"The government is not considering bringing a law or regulating the growth of artificial intelligence in the country," said IT Minister Ashwini Vaishnaw in a written parliamentary reply yesterday. Instead, the government is working on standardizing responsible AI development practices. "To address the ethical concerns and potential risks associated with AI, various central and state government departments and agencies have commenced efforts to standardize responsible AI development, use and promote the adoption of best practices," Vaishnaw added. Vaishnaw acknowledged the ethical concerns and risks of AI, which were also highlighted in 2018's National Strategy for AI, which include "bias and discrimination in decision-making, privacy violations, lack of transparency in AI systems, and questions about responsibility for harm caused by it". Why is this India's stance?: No two countries approach regulating AI the same way—indicating very different outlooks on the promises and pitfalls of this technology. For example, India's regulation-free stance may have to do with its gung-ho perspective on AI's role in India's future. Referring to AI as a "kinetic enabler of the digital economy and innovation ecosystem," Vaishnaw added that the government is harnessing the "potential of AI to provide personalized and interactive citizen-centric services through Digital Public Platforms". Why it matters: AI-enabled technologies are increasingly used by private and state actors in India for policing, security, boarding aeroplanes, and many more services. A law or regulation may help identify the harms of these systems, and standardize ways citizens can lodge grievances against the use of these systems, among other safeguards.…
- China state-backed hacking groups reportedly targeted India and other countries; here’s what we don’t know February 23, 2024
- Microsoft Announces Automation of Risk Identification Process for Generative AI Systems February 23, 2024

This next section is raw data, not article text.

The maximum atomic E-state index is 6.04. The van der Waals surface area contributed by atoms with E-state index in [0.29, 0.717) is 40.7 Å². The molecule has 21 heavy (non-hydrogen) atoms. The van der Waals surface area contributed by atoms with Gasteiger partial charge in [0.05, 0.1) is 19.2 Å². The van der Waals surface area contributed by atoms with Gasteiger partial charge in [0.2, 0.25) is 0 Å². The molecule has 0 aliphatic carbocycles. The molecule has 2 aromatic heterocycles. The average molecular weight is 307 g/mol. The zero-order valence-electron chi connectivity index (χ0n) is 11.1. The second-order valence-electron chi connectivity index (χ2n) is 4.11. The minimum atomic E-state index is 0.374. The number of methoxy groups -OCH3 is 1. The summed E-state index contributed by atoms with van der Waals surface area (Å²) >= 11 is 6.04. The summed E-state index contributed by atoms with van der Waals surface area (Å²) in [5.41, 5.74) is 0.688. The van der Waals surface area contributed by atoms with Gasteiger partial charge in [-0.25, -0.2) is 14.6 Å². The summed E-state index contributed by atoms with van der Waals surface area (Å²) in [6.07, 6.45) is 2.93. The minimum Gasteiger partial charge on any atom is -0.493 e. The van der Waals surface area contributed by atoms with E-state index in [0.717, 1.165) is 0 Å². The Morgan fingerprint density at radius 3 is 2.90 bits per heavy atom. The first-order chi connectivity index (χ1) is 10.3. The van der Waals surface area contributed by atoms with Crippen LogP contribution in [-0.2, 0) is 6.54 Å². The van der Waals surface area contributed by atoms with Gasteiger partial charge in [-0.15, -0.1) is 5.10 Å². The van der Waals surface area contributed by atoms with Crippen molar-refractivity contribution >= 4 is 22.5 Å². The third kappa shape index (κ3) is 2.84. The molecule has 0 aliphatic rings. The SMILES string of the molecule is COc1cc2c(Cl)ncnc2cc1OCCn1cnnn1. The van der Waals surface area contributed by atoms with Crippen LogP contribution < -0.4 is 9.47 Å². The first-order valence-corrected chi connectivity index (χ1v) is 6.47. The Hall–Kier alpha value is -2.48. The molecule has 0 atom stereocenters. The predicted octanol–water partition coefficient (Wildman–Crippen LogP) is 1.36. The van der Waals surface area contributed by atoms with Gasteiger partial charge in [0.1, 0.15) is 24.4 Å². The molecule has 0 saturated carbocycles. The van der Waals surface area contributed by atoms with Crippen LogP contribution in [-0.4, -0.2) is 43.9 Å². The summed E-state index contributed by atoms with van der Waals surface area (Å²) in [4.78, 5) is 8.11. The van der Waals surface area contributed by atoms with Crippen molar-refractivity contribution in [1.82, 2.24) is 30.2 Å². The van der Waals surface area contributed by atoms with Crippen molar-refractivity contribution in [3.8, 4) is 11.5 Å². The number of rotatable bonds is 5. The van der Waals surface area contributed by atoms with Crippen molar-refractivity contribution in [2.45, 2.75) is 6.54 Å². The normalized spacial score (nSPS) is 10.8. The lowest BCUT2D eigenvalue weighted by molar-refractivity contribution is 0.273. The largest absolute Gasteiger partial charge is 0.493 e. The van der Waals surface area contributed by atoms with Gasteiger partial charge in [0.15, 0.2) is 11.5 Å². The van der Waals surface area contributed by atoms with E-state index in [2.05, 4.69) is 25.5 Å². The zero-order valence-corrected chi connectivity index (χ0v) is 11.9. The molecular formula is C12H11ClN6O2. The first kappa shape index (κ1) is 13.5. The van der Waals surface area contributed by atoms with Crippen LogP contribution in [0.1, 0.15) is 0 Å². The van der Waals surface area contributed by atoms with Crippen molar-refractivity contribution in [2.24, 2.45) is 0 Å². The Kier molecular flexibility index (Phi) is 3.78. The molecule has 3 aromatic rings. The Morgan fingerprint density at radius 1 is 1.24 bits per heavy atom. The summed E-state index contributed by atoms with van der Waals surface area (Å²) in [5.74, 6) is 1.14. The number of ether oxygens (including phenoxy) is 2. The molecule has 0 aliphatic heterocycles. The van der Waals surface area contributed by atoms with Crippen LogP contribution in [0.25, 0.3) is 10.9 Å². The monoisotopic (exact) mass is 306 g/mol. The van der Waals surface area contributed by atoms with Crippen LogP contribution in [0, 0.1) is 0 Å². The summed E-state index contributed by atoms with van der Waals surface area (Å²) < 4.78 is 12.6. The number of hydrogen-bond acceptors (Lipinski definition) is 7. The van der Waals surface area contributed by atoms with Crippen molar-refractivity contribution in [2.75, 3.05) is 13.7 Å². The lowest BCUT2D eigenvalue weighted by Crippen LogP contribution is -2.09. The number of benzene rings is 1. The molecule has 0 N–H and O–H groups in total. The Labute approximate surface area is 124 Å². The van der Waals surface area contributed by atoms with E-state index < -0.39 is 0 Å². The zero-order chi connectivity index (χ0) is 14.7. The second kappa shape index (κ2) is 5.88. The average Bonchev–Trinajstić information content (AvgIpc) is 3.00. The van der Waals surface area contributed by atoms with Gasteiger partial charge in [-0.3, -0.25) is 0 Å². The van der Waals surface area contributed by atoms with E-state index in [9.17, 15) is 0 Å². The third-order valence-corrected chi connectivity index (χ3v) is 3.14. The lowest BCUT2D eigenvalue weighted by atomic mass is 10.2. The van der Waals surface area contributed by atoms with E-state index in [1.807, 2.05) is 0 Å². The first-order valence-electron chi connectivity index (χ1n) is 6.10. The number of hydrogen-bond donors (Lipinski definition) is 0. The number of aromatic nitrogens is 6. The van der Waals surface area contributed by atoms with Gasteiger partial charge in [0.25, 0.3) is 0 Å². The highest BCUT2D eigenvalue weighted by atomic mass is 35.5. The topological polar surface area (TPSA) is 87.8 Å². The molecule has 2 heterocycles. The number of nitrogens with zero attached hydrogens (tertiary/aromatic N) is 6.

- IRCTC announces tie-up with Swiggy for food delivery services February 23, 2024
- MoS IT Rajeev Chandrasekhar accuses Google’s chatbot Gemini of violating IT Rules February 23, 2024
- Google releases open-source AI model called Gemma February 23, 2024
The Minister's response came after an X user posted answers generated by Gemini regarding Prime Minister Narendra Modi.
Vaishnaw said that in the next five years, there will be significant disruptions in the way telecom technology operates.
MediaNama’s mission is to help build a digital ecosystem which is open, fair, global and competitive.
Notably, Indus Appstore will allow app developers to use third-party billing systems for in-app billing without having to pay any commission to Indus, a...
The existing commission-based model, which companies like Uber and Ola have used for a long time and still stick to, has received criticism from...
Factors like Indus not charging developers any commission for in-app payments and antitrust orders issued by India's competition regulator against Google could contribute to...
Is open-sourcing of AI, and the use cases that come with it, a good starting point to discuss the responsibility and liability of AI?...
RBI Deputy Governor Rabi Shankar called for self-regulation in the fintech sector, but here's why we disagree with his stance.
Please subscribe to MediaNama. Don't share prints and PDFs.
You May Also Like
Google has released a Google Travel Trends Report which states that branded budget hotel search queries grew 179% year over year (YOY) in India, in...
135 job openings in over 60 companies are listed at our free Digital and Mobile Job Board: If you’re looking for a job, or...
Twitter takes down tweets from MP, MLA, editor criticising handling of pandemic upon government request
By Aroon Deep and Aditya Chunduru You’re reading it here first: Twitter has complied with government requests to censor 52 tweets that mostly criticised...